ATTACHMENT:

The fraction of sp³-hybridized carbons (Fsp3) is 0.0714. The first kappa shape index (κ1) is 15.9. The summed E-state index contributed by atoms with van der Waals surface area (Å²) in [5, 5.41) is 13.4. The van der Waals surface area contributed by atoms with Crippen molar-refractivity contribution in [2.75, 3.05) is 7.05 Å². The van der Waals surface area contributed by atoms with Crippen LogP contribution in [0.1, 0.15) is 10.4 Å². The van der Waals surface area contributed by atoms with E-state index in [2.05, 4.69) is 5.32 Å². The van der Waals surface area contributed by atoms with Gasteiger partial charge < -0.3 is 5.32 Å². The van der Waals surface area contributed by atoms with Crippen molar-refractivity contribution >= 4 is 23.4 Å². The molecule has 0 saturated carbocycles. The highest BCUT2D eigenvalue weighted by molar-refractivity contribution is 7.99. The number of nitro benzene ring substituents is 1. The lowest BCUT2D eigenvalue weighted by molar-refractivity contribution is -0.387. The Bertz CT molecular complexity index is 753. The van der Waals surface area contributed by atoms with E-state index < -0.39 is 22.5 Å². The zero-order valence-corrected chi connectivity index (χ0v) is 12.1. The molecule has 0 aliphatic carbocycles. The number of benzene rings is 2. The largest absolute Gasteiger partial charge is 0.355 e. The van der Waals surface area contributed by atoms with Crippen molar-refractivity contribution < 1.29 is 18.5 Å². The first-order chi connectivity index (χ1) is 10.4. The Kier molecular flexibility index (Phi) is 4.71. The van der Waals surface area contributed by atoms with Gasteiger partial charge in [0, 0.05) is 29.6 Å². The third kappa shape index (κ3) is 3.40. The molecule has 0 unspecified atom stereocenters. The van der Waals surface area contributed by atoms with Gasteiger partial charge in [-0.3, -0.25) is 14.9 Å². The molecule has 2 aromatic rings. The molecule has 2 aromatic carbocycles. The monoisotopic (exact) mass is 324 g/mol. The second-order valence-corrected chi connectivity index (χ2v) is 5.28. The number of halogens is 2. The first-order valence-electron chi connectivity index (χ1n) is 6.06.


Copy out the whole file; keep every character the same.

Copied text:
The fraction of sp³-hybridized carbons (Fsp3) is 0.0714. The first kappa shape index (κ1) is 15.9. The summed E-state index contributed by atoms with van der Waals surface area (Å²) in [5, 5.41) is 13.4. The van der Waals surface area contributed by atoms with Crippen molar-refractivity contribution in [2.75, 3.05) is 7.05 Å². The van der Waals surface area contributed by atoms with Crippen LogP contribution in [0.1, 0.15) is 10.4 Å². The van der Waals surface area contributed by atoms with E-state index in [2.05, 4.69) is 5.32 Å². The van der Waals surface area contributed by atoms with Gasteiger partial charge < -0.3 is 5.32 Å². The van der Waals surface area contributed by atoms with Crippen molar-refractivity contribution >= 4 is 23.4 Å². The molecule has 0 saturated carbocycles. The highest BCUT2D eigenvalue weighted by molar-refractivity contribution is 7.99. The number of nitro benzene ring substituents is 1. The lowest BCUT2D eigenvalue weighted by molar-refractivity contribution is -0.387. The Bertz CT molecular complexity index is 753. The van der Waals surface area contributed by atoms with E-state index < -0.39 is 22.5 Å². The zero-order valence-corrected chi connectivity index (χ0v) is 12.1. The molecule has 0 aliphatic carbocycles. The number of benzene rings is 2. The largest absolute Gasteiger partial charge is 0.355 e. The van der Waals surface area contributed by atoms with Crippen molar-refractivity contribution < 1.29 is 18.5 Å². The first-order chi connectivity index (χ1) is 10.4. The Kier molecular flexibility index (Phi) is 4.71. The van der Waals surface area contributed by atoms with Gasteiger partial charge in [0, 0.05) is 29.6 Å². The third kappa shape index (κ3) is 3.40. The molecule has 0 unspecified atom stereocenters. The van der Waals surface area contributed by atoms with Gasteiger partial charge in [-0.3, -0.25) is 14.9 Å². The molecule has 2 aromatic rings. The molecule has 2 aromatic carbocycles. The monoisotopic (exact) mass is 324 g/mol. The second-order valence-corrected chi connectivity index (χ2v) is 5.28. The number of halogens is 2. The first-order valence-electron chi connectivity index (χ1n) is 6.06.